Let me explain first why I am not satisfied with the word commonly used, which I have often used myself; and which, in some contexts, is quite the right word to use. I mean the word "rebel." Passing over the fact that many who understand the justice of our cause (as a great many at the Universities) would still use the word "rebel" in its old and strict sense as meaning only a disturber of just rule. I pass to a much more practical point. The word "rebel" understates our cause. It is much too mild; it lets our enemies off much too easily. There is a tradition in all western life and letters of Prometheus defying the stars, of man at war with the Universe, and dreaming what nature had never dared to dream. All this is valuable in its place and proportion. But it has nothing whatever to do with our ease; or rather it very much weakens it. The plutocrats will be only too pleased if we profess to preach a new morality; for they know jolly well that they have broken the old one. They will be only too pleased to be able to say that we, by our own confession, are merely restless and negative; that we are only what we call rebels and they call cranks. But it is not true; and we must not concede it to them for a moment. The model millionaire is more of a crank than the Socialists; just as Nero was more of a crank than the Christians. And avarice has gone mad in the governing class to-day, just as lust went mad in the circle of Nero. By all the working and orthodox standards of sanity, capitalism is insane. I should not say to Mr. Rockefeller "I am a rebel." I should say "I am a respectable man: and you are not."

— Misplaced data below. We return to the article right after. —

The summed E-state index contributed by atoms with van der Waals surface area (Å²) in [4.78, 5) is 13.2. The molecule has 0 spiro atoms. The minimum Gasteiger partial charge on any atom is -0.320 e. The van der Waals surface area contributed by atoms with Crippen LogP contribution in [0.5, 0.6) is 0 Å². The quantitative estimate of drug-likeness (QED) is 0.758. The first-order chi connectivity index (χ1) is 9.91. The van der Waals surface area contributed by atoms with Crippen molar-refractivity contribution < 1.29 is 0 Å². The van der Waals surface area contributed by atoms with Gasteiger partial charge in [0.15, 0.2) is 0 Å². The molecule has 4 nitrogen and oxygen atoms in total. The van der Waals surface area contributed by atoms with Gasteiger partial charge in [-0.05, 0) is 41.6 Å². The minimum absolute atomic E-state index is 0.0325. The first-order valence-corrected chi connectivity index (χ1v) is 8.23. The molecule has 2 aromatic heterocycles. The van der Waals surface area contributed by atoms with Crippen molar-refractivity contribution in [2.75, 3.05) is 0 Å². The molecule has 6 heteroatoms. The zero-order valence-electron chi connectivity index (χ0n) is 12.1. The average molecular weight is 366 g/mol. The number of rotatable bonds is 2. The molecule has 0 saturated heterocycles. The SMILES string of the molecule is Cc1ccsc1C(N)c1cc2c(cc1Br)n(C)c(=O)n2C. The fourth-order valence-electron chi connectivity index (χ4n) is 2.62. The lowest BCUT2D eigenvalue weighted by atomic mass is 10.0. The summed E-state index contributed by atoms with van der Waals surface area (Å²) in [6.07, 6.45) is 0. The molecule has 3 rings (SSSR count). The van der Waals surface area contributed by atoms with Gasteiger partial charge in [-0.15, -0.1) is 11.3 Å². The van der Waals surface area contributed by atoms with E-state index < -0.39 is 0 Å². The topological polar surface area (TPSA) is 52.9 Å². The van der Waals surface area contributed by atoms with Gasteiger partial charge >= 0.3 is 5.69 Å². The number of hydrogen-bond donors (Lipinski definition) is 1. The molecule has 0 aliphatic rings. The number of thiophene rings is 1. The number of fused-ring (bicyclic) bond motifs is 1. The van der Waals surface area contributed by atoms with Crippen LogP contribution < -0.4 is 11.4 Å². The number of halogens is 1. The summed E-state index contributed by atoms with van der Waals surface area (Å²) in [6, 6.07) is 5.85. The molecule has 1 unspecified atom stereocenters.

Our Lawless Enemies
But the vital point is that the confession of mere rebellion softens the startling lawlessness of our enemies. Suppose a publisher's clerk politely asked his employer for a rise in his salary; and, on being refused, said he must leave the employment? Suppose the employer knocked him down with a ruler, tied him up as a brown paper parcel, addressed him (in a fine business hand) to the Governor of Rio Janeiro and then asked the policeman to promise never to arrest him for what he had done? That is a precise copy, in every legal and moral principle, of the "deportation of the strikers." They were assaulted and kidnapped for not accepting a contract, and for nothing else; and the act was so avowedly criminal that the law had to be altered afterwards to cover the crime. Now suppose some postal official, between here and Rio Janeiro, had noticed a faint kicking inside the brown paper parcel, and had attempted to ascertain the cause. And suppose the clerk could only explain, in a muffled voice through the brown paper, that he was by constitution and temperament a Rebel. Don't you see that he would be rather understating his case? Don't you see he would be bearing his injuries much too meekly? They might take him out of the parcel; but they would very possibly put him into a mad-house instead. Symbolically speaking, that is what they would like to do with us. Symbolically speaking, the dirty misers who rule us will put us in a mad-house—unless we can put them there.